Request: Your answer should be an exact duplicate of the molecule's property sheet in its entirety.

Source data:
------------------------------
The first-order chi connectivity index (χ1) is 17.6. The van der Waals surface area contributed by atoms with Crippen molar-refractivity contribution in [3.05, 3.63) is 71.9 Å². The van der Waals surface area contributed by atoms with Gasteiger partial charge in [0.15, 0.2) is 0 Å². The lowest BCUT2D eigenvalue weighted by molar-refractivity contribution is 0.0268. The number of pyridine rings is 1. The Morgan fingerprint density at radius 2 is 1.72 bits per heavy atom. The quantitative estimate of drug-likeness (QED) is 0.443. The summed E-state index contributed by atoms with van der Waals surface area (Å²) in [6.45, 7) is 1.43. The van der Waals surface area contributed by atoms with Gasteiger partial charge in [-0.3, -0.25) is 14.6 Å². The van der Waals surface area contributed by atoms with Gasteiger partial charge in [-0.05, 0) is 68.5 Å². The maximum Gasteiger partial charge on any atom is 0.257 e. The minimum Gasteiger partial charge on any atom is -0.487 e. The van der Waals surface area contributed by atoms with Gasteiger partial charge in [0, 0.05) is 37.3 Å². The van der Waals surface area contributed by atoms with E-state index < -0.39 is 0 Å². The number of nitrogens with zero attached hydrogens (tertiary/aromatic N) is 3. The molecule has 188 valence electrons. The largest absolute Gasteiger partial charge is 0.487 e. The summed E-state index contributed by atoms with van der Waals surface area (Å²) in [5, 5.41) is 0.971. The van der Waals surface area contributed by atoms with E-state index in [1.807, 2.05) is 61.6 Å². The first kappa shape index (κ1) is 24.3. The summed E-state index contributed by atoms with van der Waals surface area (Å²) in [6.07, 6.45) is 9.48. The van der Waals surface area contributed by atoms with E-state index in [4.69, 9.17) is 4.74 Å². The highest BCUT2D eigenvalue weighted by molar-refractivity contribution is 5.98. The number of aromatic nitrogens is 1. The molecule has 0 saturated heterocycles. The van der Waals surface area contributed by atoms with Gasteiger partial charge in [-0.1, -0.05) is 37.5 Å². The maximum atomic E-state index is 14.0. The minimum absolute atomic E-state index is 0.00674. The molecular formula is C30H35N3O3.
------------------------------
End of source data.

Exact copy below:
The first-order chi connectivity index (χ1) is 17.6. The van der Waals surface area contributed by atoms with Crippen molar-refractivity contribution in [3.05, 3.63) is 71.9 Å². The van der Waals surface area contributed by atoms with Gasteiger partial charge in [0.15, 0.2) is 0 Å². The lowest BCUT2D eigenvalue weighted by molar-refractivity contribution is 0.0268. The number of pyridine rings is 1. The Morgan fingerprint density at radius 2 is 1.72 bits per heavy atom. The quantitative estimate of drug-likeness (QED) is 0.443. The summed E-state index contributed by atoms with van der Waals surface area (Å²) in [6.45, 7) is 1.43. The van der Waals surface area contributed by atoms with Gasteiger partial charge in [-0.3, -0.25) is 14.6 Å². The van der Waals surface area contributed by atoms with Gasteiger partial charge in [-0.05, 0) is 68.5 Å². The maximum Gasteiger partial charge on any atom is 0.257 e. The minimum Gasteiger partial charge on any atom is -0.487 e. The van der Waals surface area contributed by atoms with Gasteiger partial charge in [0, 0.05) is 37.3 Å². The van der Waals surface area contributed by atoms with E-state index < -0.39 is 0 Å². The number of nitrogens with zero attached hydrogens (tertiary/aromatic N) is 3. The molecule has 188 valence electrons. The largest absolute Gasteiger partial charge is 0.487 e. The summed E-state index contributed by atoms with van der Waals surface area (Å²) in [5, 5.41) is 0.971. The van der Waals surface area contributed by atoms with E-state index in [1.807, 2.05) is 61.6 Å². The first kappa shape index (κ1) is 24.3. The summed E-state index contributed by atoms with van der Waals surface area (Å²) in [6.07, 6.45) is 9.48. The van der Waals surface area contributed by atoms with E-state index in [4.69, 9.17) is 4.74 Å². The highest BCUT2D eigenvalue weighted by molar-refractivity contribution is 5.98. The number of aromatic nitrogens is 1. The molecule has 0 saturated heterocycles. The van der Waals surface area contributed by atoms with Gasteiger partial charge in [-0.1, -0.05) is 37.5 Å². The maximum atomic E-state index is 14.0. The minimum absolute atomic E-state index is 0.00674. The molecular formula is C30H35N3O3.